and the isle of conception, both which were discouered 
by Pedro Aluarez Cabral in the yeere 1501. 

Of the isles of Cabo verde. 

NExt vnto Cape verde it selve stand The Barbacene 86 
which are seuen small isles replenished with greene 
trees, and full of strange birds vnknowne to vs ; and yet 
are they vtterly voide of inhabitants. But those that are 
called the isles of Cape verde (which by ancient authors 
are thought to haue bin named Gorgones, or Gorgades, or 
Hesperides) are nine 87 in number, and are situate betweene 
Cabo verde and Cabo bianco. They were first discouered 
by Antonio di Nolli a Genoway, and began in like sort to 
be peopled, in the yeere of our Lord 1440. 88 Albeit there 
are none of them now inhabited, but onely the isle of Sant 
Iago, 89 and Isla del fogo or The burning isle. The 
principall of them all is Sant Iago being seuentie miles This towne 
long, whereon the Portugals haue a faire and strong towne Is™ Francis 
called Ribera grande, with a riuer running through it, and and^MrAn- 
a commodious and secure hauen : it is very strongly seated 'f?£ e Sherle y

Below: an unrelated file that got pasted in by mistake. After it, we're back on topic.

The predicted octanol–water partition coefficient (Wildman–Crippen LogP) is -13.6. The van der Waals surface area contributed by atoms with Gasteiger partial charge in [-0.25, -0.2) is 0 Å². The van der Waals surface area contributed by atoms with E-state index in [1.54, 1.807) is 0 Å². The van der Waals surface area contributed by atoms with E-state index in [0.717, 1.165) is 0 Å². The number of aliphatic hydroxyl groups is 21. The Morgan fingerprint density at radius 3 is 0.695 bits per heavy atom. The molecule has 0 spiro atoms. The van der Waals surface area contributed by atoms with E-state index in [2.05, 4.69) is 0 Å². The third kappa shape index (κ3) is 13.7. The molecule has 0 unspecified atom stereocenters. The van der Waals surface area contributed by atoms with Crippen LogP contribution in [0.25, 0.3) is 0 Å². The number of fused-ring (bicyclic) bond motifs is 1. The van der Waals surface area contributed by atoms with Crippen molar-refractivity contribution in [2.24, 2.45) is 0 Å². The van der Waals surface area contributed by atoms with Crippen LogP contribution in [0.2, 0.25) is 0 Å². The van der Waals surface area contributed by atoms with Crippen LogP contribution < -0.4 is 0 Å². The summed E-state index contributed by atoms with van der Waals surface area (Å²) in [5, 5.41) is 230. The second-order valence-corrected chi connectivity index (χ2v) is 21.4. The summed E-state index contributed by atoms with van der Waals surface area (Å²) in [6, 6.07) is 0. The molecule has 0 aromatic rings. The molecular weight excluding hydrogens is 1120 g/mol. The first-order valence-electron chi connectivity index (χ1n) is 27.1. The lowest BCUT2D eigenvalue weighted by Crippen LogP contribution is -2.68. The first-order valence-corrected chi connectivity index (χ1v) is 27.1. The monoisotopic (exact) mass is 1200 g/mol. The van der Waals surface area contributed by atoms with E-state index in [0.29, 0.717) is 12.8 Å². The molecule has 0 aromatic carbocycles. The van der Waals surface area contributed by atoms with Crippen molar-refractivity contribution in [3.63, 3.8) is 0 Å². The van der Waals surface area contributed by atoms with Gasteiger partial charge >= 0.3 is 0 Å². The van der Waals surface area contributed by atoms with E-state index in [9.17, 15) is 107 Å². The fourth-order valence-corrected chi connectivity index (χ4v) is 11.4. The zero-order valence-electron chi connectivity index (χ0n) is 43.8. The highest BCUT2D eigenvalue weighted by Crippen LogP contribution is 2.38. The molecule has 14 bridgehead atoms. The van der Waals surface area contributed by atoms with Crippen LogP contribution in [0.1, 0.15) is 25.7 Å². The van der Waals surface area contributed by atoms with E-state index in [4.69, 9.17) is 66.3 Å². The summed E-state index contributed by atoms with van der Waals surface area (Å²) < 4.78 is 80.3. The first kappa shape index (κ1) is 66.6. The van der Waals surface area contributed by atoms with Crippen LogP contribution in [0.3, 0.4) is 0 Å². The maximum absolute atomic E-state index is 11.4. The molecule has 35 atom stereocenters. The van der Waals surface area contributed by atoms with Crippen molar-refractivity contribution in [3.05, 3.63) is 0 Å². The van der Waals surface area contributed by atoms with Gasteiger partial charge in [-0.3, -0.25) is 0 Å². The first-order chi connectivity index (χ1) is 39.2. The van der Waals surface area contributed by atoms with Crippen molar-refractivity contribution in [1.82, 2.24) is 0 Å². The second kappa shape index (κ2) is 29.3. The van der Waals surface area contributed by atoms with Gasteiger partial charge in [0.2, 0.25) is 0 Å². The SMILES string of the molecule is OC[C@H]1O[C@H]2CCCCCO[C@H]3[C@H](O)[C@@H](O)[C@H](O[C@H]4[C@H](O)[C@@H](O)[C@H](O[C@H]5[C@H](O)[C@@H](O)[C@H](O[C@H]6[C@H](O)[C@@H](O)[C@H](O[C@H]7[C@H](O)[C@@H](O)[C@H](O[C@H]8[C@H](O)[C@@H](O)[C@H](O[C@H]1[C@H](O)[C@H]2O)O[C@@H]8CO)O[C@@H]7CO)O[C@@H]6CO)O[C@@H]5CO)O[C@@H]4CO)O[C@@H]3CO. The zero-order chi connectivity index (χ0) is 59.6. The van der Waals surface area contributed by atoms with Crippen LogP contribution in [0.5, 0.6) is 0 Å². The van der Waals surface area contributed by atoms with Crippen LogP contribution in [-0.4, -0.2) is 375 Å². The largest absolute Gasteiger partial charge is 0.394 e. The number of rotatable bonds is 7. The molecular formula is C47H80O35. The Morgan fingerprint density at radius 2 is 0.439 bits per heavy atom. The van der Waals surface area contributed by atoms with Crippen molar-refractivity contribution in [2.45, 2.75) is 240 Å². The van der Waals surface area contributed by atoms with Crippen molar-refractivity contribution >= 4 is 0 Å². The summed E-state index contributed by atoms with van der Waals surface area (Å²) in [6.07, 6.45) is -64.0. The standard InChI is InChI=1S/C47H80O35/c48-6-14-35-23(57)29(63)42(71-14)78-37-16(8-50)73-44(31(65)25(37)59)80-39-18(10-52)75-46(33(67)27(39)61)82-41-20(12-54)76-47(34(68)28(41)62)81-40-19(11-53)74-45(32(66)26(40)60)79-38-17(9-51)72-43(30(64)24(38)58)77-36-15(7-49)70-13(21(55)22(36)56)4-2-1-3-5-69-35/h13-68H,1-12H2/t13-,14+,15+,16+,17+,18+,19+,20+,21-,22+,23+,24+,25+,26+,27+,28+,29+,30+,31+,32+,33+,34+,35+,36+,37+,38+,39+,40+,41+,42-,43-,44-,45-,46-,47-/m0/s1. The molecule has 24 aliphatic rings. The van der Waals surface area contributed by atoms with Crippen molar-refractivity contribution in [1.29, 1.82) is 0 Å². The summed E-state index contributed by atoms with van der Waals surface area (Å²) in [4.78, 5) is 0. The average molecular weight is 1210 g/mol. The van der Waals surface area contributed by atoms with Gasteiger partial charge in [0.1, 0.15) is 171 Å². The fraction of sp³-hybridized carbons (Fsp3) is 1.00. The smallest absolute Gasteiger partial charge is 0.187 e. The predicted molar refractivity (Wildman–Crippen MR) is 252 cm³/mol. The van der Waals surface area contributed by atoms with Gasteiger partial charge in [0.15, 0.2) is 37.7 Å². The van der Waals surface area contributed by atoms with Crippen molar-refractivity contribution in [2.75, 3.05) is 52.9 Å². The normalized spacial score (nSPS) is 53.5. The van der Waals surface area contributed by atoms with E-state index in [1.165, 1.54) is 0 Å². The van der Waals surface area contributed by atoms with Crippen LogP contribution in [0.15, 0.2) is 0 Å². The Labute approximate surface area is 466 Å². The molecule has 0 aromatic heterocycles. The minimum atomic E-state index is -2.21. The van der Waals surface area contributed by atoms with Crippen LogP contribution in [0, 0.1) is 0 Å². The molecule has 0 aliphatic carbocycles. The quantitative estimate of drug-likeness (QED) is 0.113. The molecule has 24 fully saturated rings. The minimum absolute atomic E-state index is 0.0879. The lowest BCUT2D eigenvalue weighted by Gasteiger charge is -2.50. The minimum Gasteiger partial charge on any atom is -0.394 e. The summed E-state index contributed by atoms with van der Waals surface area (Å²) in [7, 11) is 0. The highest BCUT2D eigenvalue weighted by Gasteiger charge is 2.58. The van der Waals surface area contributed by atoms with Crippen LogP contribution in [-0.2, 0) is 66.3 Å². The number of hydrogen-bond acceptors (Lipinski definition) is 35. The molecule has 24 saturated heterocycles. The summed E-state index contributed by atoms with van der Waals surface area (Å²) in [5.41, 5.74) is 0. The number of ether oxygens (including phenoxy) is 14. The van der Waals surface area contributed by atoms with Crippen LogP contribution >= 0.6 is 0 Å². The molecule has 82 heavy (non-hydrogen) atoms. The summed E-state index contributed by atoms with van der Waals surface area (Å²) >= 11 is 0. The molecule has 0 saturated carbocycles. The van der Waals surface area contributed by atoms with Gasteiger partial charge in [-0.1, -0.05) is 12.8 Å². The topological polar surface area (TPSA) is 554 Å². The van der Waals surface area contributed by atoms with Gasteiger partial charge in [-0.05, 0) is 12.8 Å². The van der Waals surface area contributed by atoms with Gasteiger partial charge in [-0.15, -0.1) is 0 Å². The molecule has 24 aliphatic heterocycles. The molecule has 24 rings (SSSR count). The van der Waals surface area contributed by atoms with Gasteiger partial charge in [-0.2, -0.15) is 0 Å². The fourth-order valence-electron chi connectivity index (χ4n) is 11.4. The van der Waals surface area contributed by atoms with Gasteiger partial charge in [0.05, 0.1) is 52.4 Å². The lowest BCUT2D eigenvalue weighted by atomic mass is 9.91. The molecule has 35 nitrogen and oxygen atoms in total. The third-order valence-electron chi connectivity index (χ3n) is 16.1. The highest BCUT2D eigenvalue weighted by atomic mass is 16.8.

betweene two mountaines, and consisteth of fiue hundred 
families at the least. The riuer (which springeth two 


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leagues from the city) is beautified vpon the bankes 
thereof with Cedars, Orenge-trees, and diuers other plants, 
amongst which the Palme tree of India that beareth nuts, 
prospereth exceeding well. The hearbes of Europe grow 
here as naturally as in their original soile ; howbeit the 
seeds thereof must euery yeere be brought out of Spaine. 
The isle is generally vneuen and mountainous : but the 
valleis are passing fertile, and thoroughly inhabited : and 
here is sowed abundance of rice and Saburro, which 
groweth to ripenes in fortie daies. Howbeit the soile will 
beare no wheat. Here is store of cotton also, the cloth 
whereof is dispersed along the coast of Africa. The shee- 
gotes here, as likewise in all the isles adiacent, bring forth 
three and more kids at a birth, euery foure moneths. 
When the sunne is in Cancer, it raineth here in a manner 
without ceasing. 80 

To the west of Sant Iago stand the isles of Fogo and 
Braua being but of small importance (albeit that of Fogo 
is in some parts thereof inhabited) and to the North of the 
same is situate the isle of Maio, where there is a lake of 
two leagues long, which is full of salt ; 91 the which is a 
common thing in all these islands ; but in one, more then 
in any of the other, in that it is full of such like salt-pits, 
and is therefore called The island of salt, being destitute 
of all other liuing things, saue onely of wild gotes. The 
isle of Buena vista hath a name contrary to the quality ; 
for it is without all shew of beauty. Of the others I haue 
nothing woorthie the obseruation. 

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Of the Isles of A rguin. 

Little to the south or the backside